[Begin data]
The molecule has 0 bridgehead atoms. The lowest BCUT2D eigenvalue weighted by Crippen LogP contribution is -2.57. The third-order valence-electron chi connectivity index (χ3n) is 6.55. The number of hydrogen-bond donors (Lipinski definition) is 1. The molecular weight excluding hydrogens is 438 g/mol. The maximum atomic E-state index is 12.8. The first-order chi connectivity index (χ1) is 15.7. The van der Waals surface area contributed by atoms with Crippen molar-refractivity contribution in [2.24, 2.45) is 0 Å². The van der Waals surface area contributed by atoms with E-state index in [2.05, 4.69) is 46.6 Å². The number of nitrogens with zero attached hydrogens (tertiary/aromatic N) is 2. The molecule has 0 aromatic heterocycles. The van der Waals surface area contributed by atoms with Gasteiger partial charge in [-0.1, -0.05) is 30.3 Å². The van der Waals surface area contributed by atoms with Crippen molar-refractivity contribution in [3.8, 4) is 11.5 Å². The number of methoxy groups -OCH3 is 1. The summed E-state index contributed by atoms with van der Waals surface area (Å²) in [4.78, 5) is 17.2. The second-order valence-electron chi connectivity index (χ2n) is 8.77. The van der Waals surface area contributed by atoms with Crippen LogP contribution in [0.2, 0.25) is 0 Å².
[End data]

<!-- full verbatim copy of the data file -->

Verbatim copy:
The molecule has 0 bridgehead atoms. The lowest BCUT2D eigenvalue weighted by Crippen LogP contribution is -2.57. The third-order valence-electron chi connectivity index (χ3n) is 6.55. The number of hydrogen-bond donors (Lipinski definition) is 1. The molecular weight excluding hydrogens is 438 g/mol. The maximum atomic E-state index is 12.8. The first-order chi connectivity index (χ1) is 15.7. The van der Waals surface area contributed by atoms with Crippen molar-refractivity contribution in [2.24, 2.45) is 0 Å². The van der Waals surface area contributed by atoms with E-state index in [2.05, 4.69) is 46.6 Å². The number of nitrogens with zero attached hydrogens (tertiary/aromatic N) is 2. The molecule has 0 aromatic heterocycles. The van der Waals surface area contributed by atoms with Gasteiger partial charge in [-0.1, -0.05) is 30.3 Å². The van der Waals surface area contributed by atoms with Crippen molar-refractivity contribution in [3.8, 4) is 11.5 Å². The number of methoxy groups -OCH3 is 1. The summed E-state index contributed by atoms with van der Waals surface area (Å²) in [4.78, 5) is 17.2. The second-order valence-electron chi connectivity index (χ2n) is 8.77. The van der Waals surface area contributed by atoms with Crippen LogP contribution in [0.2, 0.25) is 0 Å².